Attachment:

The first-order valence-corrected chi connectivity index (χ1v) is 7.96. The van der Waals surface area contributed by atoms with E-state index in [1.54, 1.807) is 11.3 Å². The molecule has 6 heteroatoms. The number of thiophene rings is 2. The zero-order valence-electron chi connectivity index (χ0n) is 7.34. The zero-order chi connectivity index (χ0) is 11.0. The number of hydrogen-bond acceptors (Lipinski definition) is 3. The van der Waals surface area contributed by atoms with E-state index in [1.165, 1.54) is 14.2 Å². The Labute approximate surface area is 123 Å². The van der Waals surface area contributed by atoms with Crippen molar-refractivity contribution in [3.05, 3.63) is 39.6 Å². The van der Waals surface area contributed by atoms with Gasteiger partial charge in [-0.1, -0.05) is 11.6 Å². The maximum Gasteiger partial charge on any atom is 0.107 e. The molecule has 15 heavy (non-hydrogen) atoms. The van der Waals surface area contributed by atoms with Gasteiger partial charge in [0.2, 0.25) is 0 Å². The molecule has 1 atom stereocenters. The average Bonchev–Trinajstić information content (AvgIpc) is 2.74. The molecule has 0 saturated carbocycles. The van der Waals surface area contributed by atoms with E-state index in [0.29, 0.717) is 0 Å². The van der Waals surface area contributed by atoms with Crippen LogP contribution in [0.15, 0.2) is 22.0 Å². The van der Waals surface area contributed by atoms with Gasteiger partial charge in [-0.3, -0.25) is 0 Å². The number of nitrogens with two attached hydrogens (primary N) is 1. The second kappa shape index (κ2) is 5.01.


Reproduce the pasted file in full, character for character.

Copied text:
The first-order valence-corrected chi connectivity index (χ1v) is 7.96. The van der Waals surface area contributed by atoms with E-state index in [1.54, 1.807) is 11.3 Å². The molecule has 6 heteroatoms. The number of thiophene rings is 2. The zero-order valence-electron chi connectivity index (χ0n) is 7.34. The zero-order chi connectivity index (χ0) is 11.0. The number of hydrogen-bond acceptors (Lipinski definition) is 3. The van der Waals surface area contributed by atoms with E-state index in [1.165, 1.54) is 14.2 Å². The Labute approximate surface area is 123 Å². The van der Waals surface area contributed by atoms with Crippen molar-refractivity contribution in [3.05, 3.63) is 39.6 Å². The van der Waals surface area contributed by atoms with Gasteiger partial charge in [-0.1, -0.05) is 11.6 Å². The maximum Gasteiger partial charge on any atom is 0.107 e. The molecule has 15 heavy (non-hydrogen) atoms. The van der Waals surface area contributed by atoms with Gasteiger partial charge in [0.2, 0.25) is 0 Å². The molecule has 1 atom stereocenters. The average Bonchev–Trinajstić information content (AvgIpc) is 2.74. The molecule has 0 saturated carbocycles. The van der Waals surface area contributed by atoms with E-state index in [0.29, 0.717) is 0 Å². The van der Waals surface area contributed by atoms with Crippen LogP contribution in [0.15, 0.2) is 22.0 Å². The van der Waals surface area contributed by atoms with Gasteiger partial charge in [-0.3, -0.25) is 0 Å². The number of nitrogens with two attached hydrogens (primary N) is 1. The second kappa shape index (κ2) is 5.01.